“I’m right.” He kissed the nape of her neck. “So. No queasiness?”
“Nope. I think she’s decided to take the day off.”
Warm breath caressed her ear as Thomas gently bit her lobe. “I’d say that calls for a celebration.”
Heat licked up her spine. Morning sickness that lasted long past morning had put a damper on their lovemaking lately. When she wasn’t in the bathroom throwing up, she was concentrating on staying still to keep from getting sick. But today, for whatever reason, the baby had decided to give her a break.
Turning in his arms, she whispered against his mouth. “I’ve missed you.”
His mouth covered hers, and Kennedy gave herself up to the delicious and familiar taste of the man she adored. Two years of marriage had only increased her love for him.
He raised his head and dropped a quick kiss on her nose. “Think that’ll hold you till tonight?”
Her smile teasing, she winked at him. “Yes, but don’t blame me if I get started early.”
His gruff laughter was cut off abruptly as he kissed her once more. Before she could pull him in for a deeper connection, he backed away. “Save some for me.”
Already tingling in anticipation of the coming night, Kennedy watched him walk away, loving how his swagger denoted confidence without a hint of conceit.
Thomas stopped at the door and looked over his shoulder. “I’ll call you before I head home to see what you need.”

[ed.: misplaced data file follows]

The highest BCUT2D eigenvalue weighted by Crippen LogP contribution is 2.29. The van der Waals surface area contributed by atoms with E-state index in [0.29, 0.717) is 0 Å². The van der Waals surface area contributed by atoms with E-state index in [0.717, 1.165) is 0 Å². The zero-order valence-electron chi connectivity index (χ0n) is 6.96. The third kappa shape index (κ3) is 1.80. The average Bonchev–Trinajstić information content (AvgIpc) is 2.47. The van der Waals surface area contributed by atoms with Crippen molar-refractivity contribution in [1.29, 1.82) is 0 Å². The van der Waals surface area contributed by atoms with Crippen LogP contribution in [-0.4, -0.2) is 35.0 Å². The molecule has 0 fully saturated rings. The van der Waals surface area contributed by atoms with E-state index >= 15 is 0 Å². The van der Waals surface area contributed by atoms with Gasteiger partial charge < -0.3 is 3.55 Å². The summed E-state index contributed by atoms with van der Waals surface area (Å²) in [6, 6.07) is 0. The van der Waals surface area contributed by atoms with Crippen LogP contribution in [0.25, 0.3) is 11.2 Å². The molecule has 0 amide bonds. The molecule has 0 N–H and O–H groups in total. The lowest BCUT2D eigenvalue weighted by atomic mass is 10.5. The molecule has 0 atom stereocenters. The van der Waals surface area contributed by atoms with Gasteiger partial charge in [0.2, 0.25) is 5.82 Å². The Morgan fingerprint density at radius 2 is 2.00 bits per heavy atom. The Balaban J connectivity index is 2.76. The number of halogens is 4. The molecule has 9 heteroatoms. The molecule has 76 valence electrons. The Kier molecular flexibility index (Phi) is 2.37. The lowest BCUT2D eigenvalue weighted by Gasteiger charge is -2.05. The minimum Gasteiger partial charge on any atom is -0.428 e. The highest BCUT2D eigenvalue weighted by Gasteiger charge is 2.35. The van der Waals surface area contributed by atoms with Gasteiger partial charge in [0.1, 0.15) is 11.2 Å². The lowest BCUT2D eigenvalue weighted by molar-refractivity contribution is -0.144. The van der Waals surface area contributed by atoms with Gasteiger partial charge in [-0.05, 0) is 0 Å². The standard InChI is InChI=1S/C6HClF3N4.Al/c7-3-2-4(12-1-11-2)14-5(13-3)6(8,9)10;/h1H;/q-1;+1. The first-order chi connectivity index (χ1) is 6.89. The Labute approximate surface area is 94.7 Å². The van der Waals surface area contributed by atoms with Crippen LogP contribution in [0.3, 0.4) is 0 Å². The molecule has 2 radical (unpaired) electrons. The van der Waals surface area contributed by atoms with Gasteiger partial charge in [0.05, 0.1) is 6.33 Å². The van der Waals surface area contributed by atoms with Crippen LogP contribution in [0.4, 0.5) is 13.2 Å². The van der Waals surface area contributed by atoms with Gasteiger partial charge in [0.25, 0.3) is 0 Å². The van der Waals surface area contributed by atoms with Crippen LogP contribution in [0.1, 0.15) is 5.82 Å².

Blowing him a kiss in thanks, Kennedy turned back to her project, blissfully unaware that it would be the last time she would see her husband alive.
Detective Nick Gallagher slid into the front seat of his car, started the engine and flipped on his headlights. Damn, it was already dark. He pulled out of the parking lot and headed in the opposite direction of his apartment, pushing the vision of going home for a quick shower out of his mind. In fact, he’d be lucky to make his date on time. This was the first time today he’d had a few minutes to himself. This morning he’d been tied up in court, waiting to testify in a murder trial. The minute he’d walked out of the courtroom after his testimony, he’d been called in on a double homicide.
He took all of that in stride. He had played this dice when he’d chosen his career path. Sometimes, though, a little downtime to handle personal issues would have been nice.
With that thought in mind, he grabbed his cellphone and punched the speed dial for Thomas. His best friend was a detective in the Narcotics Division. Lately, the only way they’d communicated was through text messages and emails. Yesterday, Nick had gotten an oddly obscure text from him that had put his cop instincts on high alert.
Thomas answered on the first ring. “You forget something?”
“How’s that?” Nick asked.
Thomas chuckled. “Hey, Nick. Sorry. I was just talking to Kennedy. She’s been having some wild cravings lately, and I figured she’d thought of something else she wanted.”
“So you’re headed home for the night?”
“After I make a stop at Bailey’s grocery.”
“Corner of Kendrick and Mulberry.”
“That’s on the other side of town. Why so far?”
“I’m on a mango run. I was in the area last week and picked up some fruit at the store. Kennedy went crazy over the mangoes and asked me to pick up some more. I think she’s got some sort of special dessert in mind for tonight.”
Nick didn’t question his friend’s need to please his wife. He’d seen Thomas’s devotion to Kennedy firsthand…there was almost nothing he wouldn’t do for her. And Kennedy was the same way about her husband. If anyone had the perfect marriage, it was the O’Connells.